The school's Autism Awareness Week will include activities like having autistic students participate in the morning announcements, special education teachers read to students about autism, a school-wide balloon release and selling autism awareness bracelets.
"I think the more aware everyone is [about autism], the better off the students will be," Principal Amy Heater said. "I think it's important we know how to support them in every aspect, whether it be school or outside of school."
Kerry Howard takes a key role in her daughter Ainsley Howard's third-grade education. Ainsley has been diagnosed with Pervasive Developmental Disorder Not Otherwise Specified, which Howard said equates to Asperger Syndrome -- considered to be on the higher functioning end of autism.
"[Ainsley] is a little bit quirky, but I'm quirky too," Howard said.
She explained with Ainsley, there's nothing different about her from any other children besides some of her traits such as difficulty with eye contact, social situations and having a focus on repetition. Another one of Ainsley's traits is a love for reading.
"Basically, I'm a mom and I do what I need to do, just like any other mom," Howard said. "White Elementary has been really great. They've just been really good about trying to get the school aware and the teachers on board on how to teach our students because [autistic] students are not much different from other children, you just have to find what works best for them."
For example, Ainsley's incentive for working through last week's Criterion Referenced Competency Tests was being rewarded with an opportunity to read after completing her tests.
"I just do what facilitates her to be the best she can be," Howard said.
Ainsley and other students with autism aren't separated from other students in her grade, but she does get special intervention from her speech therapist, Joy Brown.
Principal Amy Heater said Ainsley's favorite activity ties in with an opportunity for the rest of WHS' students to learn more about students with autism.
"Every month we have a 'Principal's Book of the Month.' Next year we're going to be doing a school-wide [teacher book study] with 'Just Give Him the Whale!,' by Paula Kluth and Patrick Schwarz, and it's 20 ways to use fascinations, areas of expertise and strengths to support students with autism," Howard said, adding this month students will be reading a book titled, 'Pedro's Whale,' by the same authors. "Pedro is a little boy who is autistic and it goes through and highlights some things about Pedro and what makes Pedro different.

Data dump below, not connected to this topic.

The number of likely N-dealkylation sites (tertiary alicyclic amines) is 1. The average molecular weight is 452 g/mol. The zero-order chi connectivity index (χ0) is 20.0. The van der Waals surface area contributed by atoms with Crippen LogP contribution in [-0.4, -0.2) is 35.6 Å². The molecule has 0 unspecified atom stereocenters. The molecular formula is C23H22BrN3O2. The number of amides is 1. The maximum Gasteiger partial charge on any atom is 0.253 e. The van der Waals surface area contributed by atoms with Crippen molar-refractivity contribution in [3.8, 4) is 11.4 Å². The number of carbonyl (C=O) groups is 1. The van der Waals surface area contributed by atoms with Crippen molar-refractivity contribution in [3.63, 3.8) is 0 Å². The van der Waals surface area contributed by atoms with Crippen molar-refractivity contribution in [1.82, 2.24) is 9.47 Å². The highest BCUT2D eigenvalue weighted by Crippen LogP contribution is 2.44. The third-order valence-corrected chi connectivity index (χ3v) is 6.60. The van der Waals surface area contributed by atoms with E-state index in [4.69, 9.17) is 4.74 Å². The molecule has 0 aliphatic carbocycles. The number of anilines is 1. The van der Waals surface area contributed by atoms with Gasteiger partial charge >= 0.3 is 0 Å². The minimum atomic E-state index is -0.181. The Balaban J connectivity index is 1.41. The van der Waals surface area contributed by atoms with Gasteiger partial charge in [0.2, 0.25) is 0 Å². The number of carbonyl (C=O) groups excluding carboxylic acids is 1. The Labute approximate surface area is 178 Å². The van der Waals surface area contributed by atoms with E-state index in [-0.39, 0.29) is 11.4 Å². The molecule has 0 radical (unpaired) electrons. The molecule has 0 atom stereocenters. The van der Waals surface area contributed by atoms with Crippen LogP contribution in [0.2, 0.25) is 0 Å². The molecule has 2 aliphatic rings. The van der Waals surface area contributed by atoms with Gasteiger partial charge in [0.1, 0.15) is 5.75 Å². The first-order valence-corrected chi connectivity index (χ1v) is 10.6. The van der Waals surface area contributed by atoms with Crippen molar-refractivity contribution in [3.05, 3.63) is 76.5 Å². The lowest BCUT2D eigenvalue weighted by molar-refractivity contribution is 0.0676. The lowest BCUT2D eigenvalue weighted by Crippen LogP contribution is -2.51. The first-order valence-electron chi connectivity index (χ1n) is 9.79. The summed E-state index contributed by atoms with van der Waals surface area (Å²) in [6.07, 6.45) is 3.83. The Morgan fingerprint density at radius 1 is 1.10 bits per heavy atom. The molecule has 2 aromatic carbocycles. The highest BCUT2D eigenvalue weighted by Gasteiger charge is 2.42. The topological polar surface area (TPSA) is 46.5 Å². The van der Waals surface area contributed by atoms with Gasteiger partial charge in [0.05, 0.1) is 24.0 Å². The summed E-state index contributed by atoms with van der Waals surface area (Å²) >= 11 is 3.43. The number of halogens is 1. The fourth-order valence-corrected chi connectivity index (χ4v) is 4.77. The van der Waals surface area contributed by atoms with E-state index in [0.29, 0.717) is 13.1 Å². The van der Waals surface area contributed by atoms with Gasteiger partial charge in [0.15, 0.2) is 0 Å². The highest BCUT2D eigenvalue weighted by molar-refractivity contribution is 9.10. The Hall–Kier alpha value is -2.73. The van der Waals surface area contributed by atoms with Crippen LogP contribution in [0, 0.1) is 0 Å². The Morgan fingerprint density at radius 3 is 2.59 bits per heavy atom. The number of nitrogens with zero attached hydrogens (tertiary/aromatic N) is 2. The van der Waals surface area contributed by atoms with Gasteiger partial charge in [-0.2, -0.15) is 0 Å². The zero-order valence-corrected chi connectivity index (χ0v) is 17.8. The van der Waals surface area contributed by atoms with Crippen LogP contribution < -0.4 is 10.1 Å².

"He loves whales more than anything and he's told on the first day of school to put away his favorite toy, which is a whale, but in reality the teacher finds out that is a huge, huge secret to helping him do his best every day, that if you just give him his whale, he'll accomplish anything that you ask him to. Basically, you have to find what works for each student to be the best they can be."
One method WES uses to help students like Ainsley become better acclimated with social situations is through the creation of the "lunch bunch" program, which started last year.
"They do [lunch bunch] every Wednesday and it's usually a little group of girls, sometimes one little boy, they socialize, they laugh, they joke, and it's just learning social skills," Howard said.
The weekly social time has proven successful for Ainsley.
"[Ainsley] has made a lot of new friends [and] she has lots of play dates," Howard said.
She said when addressing any childhood disability, early intervention is crucial.
"For my little girl, we started out at [Montessori Children's World], we went to pediatricians' offices and they said things like, 'Oh, she's immature, she needs to do this, she needs to do that.'" If you feel as mom or dad, you're going to know," Howard said. "If something is not quite right with your child, if they don't have eye contact, if they're not doing the same things as other children, you need to keep having that investigated, and that's why I did -- I got on the computer to find out what was wrong with my child and I'm the one who discovered she had autism and then I found the specialist who was able to say, 'Yes, this is what she has.'"
She said it was important for parents to be advocates for their children.
"Be aggressive in finding the right things you need to do because you do have a small window of opportunity to try and get your child out of the 'twilight zone' -- the little thing they get into," Howard said. "They really get into their own mind, their own world and diet, and early intervention was what really helped me with our child."
She said, for example, learning to eliminate dairy and gluten from Ainsley's diet has helped with her condition.
"I was able to see my child again and that's the big thing," Howard said.
For more information about Bartow County support systems for students with autism, contact the central office at 770-606-5800 or visit www.autisminbartow.com